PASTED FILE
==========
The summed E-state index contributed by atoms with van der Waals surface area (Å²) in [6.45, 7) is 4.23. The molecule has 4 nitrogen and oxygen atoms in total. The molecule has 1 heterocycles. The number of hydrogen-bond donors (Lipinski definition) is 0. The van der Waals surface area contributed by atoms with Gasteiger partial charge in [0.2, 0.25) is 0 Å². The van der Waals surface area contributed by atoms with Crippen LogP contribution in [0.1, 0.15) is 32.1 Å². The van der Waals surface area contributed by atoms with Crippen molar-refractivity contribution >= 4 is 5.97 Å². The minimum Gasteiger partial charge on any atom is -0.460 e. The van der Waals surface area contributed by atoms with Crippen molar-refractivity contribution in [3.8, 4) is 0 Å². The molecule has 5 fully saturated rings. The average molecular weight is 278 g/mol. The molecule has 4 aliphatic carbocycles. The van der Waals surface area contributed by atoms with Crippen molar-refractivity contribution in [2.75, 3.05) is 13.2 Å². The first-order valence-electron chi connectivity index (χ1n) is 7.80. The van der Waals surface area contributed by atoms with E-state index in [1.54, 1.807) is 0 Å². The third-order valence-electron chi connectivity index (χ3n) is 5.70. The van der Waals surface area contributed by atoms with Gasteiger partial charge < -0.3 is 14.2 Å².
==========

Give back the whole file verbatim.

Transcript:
The summed E-state index contributed by atoms with van der Waals surface area (Å²) in [6.45, 7) is 4.23. The molecule has 4 nitrogen and oxygen atoms in total. The molecule has 1 heterocycles. The number of hydrogen-bond donors (Lipinski definition) is 0. The van der Waals surface area contributed by atoms with Gasteiger partial charge in [0.2, 0.25) is 0 Å². The van der Waals surface area contributed by atoms with Crippen LogP contribution in [0.1, 0.15) is 32.1 Å². The van der Waals surface area contributed by atoms with Crippen molar-refractivity contribution >= 4 is 5.97 Å². The minimum Gasteiger partial charge on any atom is -0.460 e. The van der Waals surface area contributed by atoms with Crippen molar-refractivity contribution in [3.8, 4) is 0 Å². The molecule has 5 fully saturated rings. The average molecular weight is 278 g/mol. The molecule has 4 aliphatic carbocycles. The van der Waals surface area contributed by atoms with Crippen molar-refractivity contribution in [2.75, 3.05) is 13.2 Å². The first-order valence-electron chi connectivity index (χ1n) is 7.80. The van der Waals surface area contributed by atoms with E-state index in [1.54, 1.807) is 0 Å². The third-order valence-electron chi connectivity index (χ3n) is 5.70. The van der Waals surface area contributed by atoms with Gasteiger partial charge < -0.3 is 14.2 Å².